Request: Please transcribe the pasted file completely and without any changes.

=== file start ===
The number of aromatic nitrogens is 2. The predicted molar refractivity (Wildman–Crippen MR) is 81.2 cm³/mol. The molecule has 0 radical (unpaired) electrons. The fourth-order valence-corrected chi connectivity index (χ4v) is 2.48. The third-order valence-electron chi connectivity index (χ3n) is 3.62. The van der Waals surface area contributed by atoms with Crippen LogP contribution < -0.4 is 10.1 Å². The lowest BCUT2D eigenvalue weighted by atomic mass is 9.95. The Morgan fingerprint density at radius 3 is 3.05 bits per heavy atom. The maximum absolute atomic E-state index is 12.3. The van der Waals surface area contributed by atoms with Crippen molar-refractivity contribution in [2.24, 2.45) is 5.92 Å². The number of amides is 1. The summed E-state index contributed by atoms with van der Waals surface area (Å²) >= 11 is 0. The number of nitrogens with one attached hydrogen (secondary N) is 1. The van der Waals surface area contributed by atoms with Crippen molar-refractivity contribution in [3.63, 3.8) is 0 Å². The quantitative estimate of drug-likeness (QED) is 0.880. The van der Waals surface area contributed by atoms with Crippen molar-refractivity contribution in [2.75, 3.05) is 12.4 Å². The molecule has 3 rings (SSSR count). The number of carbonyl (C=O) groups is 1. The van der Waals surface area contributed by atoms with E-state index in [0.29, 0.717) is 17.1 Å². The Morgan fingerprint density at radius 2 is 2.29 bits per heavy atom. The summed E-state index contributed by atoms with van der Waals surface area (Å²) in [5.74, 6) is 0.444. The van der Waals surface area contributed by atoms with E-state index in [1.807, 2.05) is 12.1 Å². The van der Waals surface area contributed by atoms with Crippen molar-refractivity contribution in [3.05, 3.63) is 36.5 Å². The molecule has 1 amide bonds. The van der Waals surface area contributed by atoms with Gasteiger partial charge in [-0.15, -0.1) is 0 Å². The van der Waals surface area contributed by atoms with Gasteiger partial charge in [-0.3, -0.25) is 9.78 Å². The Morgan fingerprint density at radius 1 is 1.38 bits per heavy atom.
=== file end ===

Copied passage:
The number of aromatic nitrogens is 2. The predicted molar refractivity (Wildman–Crippen MR) is 81.2 cm³/mol. The molecule has 0 radical (unpaired) electrons. The fourth-order valence-corrected chi connectivity index (χ4v) is 2.48. The third-order valence-electron chi connectivity index (χ3n) is 3.62. The van der Waals surface area contributed by atoms with Crippen LogP contribution < -0.4 is 10.1 Å². The lowest BCUT2D eigenvalue weighted by atomic mass is 9.95. The Morgan fingerprint density at radius 3 is 3.05 bits per heavy atom. The maximum absolute atomic E-state index is 12.3. The van der Waals surface area contributed by atoms with Crippen molar-refractivity contribution in [2.24, 2.45) is 5.92 Å². The number of amides is 1. The summed E-state index contributed by atoms with van der Waals surface area (Å²) >= 11 is 0. The number of nitrogens with one attached hydrogen (secondary N) is 1. The van der Waals surface area contributed by atoms with Crippen molar-refractivity contribution in [3.63, 3.8) is 0 Å². The quantitative estimate of drug-likeness (QED) is 0.880. The van der Waals surface area contributed by atoms with Crippen molar-refractivity contribution in [2.75, 3.05) is 12.4 Å². The molecule has 3 rings (SSSR count). The number of carbonyl (C=O) groups is 1. The van der Waals surface area contributed by atoms with E-state index in [0.29, 0.717) is 17.1 Å². The Morgan fingerprint density at radius 2 is 2.29 bits per heavy atom. The summed E-state index contributed by atoms with van der Waals surface area (Å²) in [5.74, 6) is 0.444. The van der Waals surface area contributed by atoms with E-state index in [1.807, 2.05) is 12.1 Å². The van der Waals surface area contributed by atoms with Crippen molar-refractivity contribution in [3.05, 3.63) is 36.5 Å². The molecule has 1 amide bonds. The van der Waals surface area contributed by atoms with Gasteiger partial charge in [-0.15, -0.1) is 0 Å². The van der Waals surface area contributed by atoms with Gasteiger partial charge in [-0.3, -0.25) is 9.78 Å². The Morgan fingerprint density at radius 1 is 1.38 bits per heavy atom.